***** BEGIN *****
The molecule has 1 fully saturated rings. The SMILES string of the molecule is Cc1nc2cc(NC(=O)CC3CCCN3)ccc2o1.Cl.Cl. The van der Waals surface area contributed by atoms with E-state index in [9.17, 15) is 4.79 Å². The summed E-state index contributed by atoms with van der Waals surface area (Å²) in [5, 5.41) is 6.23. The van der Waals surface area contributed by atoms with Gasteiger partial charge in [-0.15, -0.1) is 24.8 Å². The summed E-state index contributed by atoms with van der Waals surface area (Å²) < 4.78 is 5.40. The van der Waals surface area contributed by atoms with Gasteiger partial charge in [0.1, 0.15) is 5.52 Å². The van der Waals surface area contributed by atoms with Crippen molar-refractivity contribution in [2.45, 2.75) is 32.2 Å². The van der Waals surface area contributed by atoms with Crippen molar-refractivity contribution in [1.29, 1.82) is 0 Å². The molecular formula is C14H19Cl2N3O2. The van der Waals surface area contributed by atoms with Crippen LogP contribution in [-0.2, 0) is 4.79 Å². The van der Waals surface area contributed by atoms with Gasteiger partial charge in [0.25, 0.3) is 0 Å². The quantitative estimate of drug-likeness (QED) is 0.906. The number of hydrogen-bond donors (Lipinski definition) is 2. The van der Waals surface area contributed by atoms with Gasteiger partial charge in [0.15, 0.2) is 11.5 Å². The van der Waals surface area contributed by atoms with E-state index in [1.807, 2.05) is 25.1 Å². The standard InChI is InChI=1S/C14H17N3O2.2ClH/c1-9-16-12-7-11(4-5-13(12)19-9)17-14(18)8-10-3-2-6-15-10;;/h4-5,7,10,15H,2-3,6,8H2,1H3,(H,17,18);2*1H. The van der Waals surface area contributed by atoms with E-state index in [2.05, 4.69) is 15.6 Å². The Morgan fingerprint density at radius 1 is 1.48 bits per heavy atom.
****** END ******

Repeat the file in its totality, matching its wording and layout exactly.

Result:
The molecule has 1 fully saturated rings. The SMILES string of the molecule is Cc1nc2cc(NC(=O)CC3CCCN3)ccc2o1.Cl.Cl. The van der Waals surface area contributed by atoms with E-state index in [9.17, 15) is 4.79 Å². The summed E-state index contributed by atoms with van der Waals surface area (Å²) in [5, 5.41) is 6.23. The van der Waals surface area contributed by atoms with Gasteiger partial charge in [-0.15, -0.1) is 24.8 Å². The summed E-state index contributed by atoms with van der Waals surface area (Å²) < 4.78 is 5.40. The van der Waals surface area contributed by atoms with Gasteiger partial charge in [0.1, 0.15) is 5.52 Å². The van der Waals surface area contributed by atoms with Crippen molar-refractivity contribution in [2.45, 2.75) is 32.2 Å². The van der Waals surface area contributed by atoms with Crippen molar-refractivity contribution in [1.29, 1.82) is 0 Å². The molecular formula is C14H19Cl2N3O2. The van der Waals surface area contributed by atoms with Crippen LogP contribution in [-0.2, 0) is 4.79 Å². The van der Waals surface area contributed by atoms with Gasteiger partial charge in [0.25, 0.3) is 0 Å². The quantitative estimate of drug-likeness (QED) is 0.906. The number of hydrogen-bond donors (Lipinski definition) is 2. The van der Waals surface area contributed by atoms with Gasteiger partial charge in [0.15, 0.2) is 11.5 Å². The van der Waals surface area contributed by atoms with E-state index in [1.807, 2.05) is 25.1 Å². The standard InChI is InChI=1S/C14H17N3O2.2ClH/c1-9-16-12-7-11(4-5-13(12)19-9)17-14(18)8-10-3-2-6-15-10;;/h4-5,7,10,15H,2-3,6,8H2,1H3,(H,17,18);2*1H. The van der Waals surface area contributed by atoms with E-state index in [2.05, 4.69) is 15.6 Å². The Morgan fingerprint density at radius 1 is 1.48 bits per heavy atom.